M.B.: Who has made the greatest difference for you as a writer?

CLINT: I can’t think of a single person, but I can think of at least seven. Tracy Hickman for his works I read and loved as a boy. Jerry Cleaver, founder of the Writers’ Loft in Chicago, from whom I learned my foundational storytelling techniques. Joseph Campbell for his ingenious work on archetype and myth. William Shakespeare for being as good a storyteller as there’s ever been, and for telling those stories using lots of made-up words. Charles Dickens for writing stories that made statements against ambiguity and changed the world because of it. Dr. Seuss for making language fun from my childhood. And Neil Gaiman for being the best storyteller we have now in the English language.

M.B.: Do you use a critique group during the writing process? Why or why not?

CLINT: I haven’t used a critique group for several years. I used to and it was a great help, though mostly because of the critiques I did for others. It really trained me to read as a writer, which gave me tools to analyze the best in our field. I no longer use such groups for a number of reasons, primarily because I am a very private drafter. I never show anything I’ve written to anyone until I have it as polished as I can get it. This is one reason I can hit my daily word count; I always know that I can write horrid material as no one will ever see it until I’ve revised it to a level of which I can be proud. Also, I’ve found an alpha reader or three that I trust to read my work, and these opinions are more worthwhile than groups of people less familiar with my work. Finally, I don’t use critique groups because my creativity is very independent, as is my entire personality. I’m very comfortable and confident working on my own.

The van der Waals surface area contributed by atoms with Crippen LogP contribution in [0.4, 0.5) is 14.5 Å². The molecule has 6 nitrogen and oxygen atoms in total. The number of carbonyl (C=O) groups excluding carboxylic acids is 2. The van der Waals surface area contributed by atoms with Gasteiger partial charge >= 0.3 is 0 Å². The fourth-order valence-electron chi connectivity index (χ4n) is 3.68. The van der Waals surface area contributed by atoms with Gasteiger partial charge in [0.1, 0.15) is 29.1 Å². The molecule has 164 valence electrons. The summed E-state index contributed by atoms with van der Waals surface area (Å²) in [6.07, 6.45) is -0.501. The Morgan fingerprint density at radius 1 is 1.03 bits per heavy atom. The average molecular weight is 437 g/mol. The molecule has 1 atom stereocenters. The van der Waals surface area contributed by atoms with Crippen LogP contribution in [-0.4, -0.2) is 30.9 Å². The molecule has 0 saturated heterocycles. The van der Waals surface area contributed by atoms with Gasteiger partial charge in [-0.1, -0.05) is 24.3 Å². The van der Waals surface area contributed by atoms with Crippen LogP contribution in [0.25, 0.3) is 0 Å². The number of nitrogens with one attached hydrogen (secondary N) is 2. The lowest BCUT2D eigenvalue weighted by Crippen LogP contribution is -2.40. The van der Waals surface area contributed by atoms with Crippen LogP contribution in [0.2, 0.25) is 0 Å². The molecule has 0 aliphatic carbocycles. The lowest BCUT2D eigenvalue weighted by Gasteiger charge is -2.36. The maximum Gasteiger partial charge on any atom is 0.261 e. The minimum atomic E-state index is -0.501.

M.B.: Which of your books is your favorite, and why?

CLINT: My first two books are a series, and they’re my favorite because of the grand scale and intriguing theme of this greatest epic I currently have planned (despite the fact that the books stink). My Greek historical Beyond the Marble is my favorite because it’s an epic Olympic tale that’s really about marriage and family, and nobody ever believes that I, as a single guy, wrote it. My comic book graphic novel is my favorite because I finished the 150,000 book in three months and it’s better than what’s being published in that shared world now. My period thriller Dark Side of the Moon is my favorite because an obsessive compulsive point-of-view character is really challenging to write, and because the particulars about the asylum system in the US circa 1900 were terribly tragic, which makes for a wonderfully tragic story. Green Dragon Codex is my favorite because I’ve been a Dragonlance fan since my boyhood, because this is my first children’s book, and because people can actually buy and read it. My next children’s fantasy (the title’s a secret until it’s accepted for publication) is my favorite because it’s all in the perspective of Molly Morrison, who is the coolest little girl to ever grace a page (or so I hope). And Two-Spirit is my favorite, despite not being finished, because I have no idea how to describe it other than to say it will blow quite a few minds, either in a good or bad way. Maybe both.

M.B.: Any final words you would like to share?

CLINT: Yes, Lilliputian, because there’s no more fun word in English, for which we have Jonathon Swift to thank.

M.B.: Where can our readers go to find your books and order them?

CLINT: Green Dragon Codex is a national release that you should be able to find in most major and independent bookstores, as well as online retailers. It isn’t in LDS dealers, to my knowledge. To make it easy, simply go to my web site, www.ClintJohnsonWrites.com, where there is a list of online sellers, as well as annotated chapters, essays I’ve written on writing, study and curriculum materials for teachers, my blog, and much more.

3 comments:

JoAnn Arnold said...

Wow!! what an exciting interview. You help me become acquainted with a talented mind. Enjoyed the intervew all the way through

Clint Johnson said...

Thanks for posting this interview, Michele. I really enjoyed doing it and appreciate the opportunity. I hope your readers find it entertaining, distracting, engrossing, perplexing, amusing, maybe even bewildering--anything so long as it isn't boring.

Good luck with your own work and keep in touch!

Cami Checketts said...

What a fun interview. Thanks for the advice Clint. Can't wait to read the book with my son.
Blessings,
Cami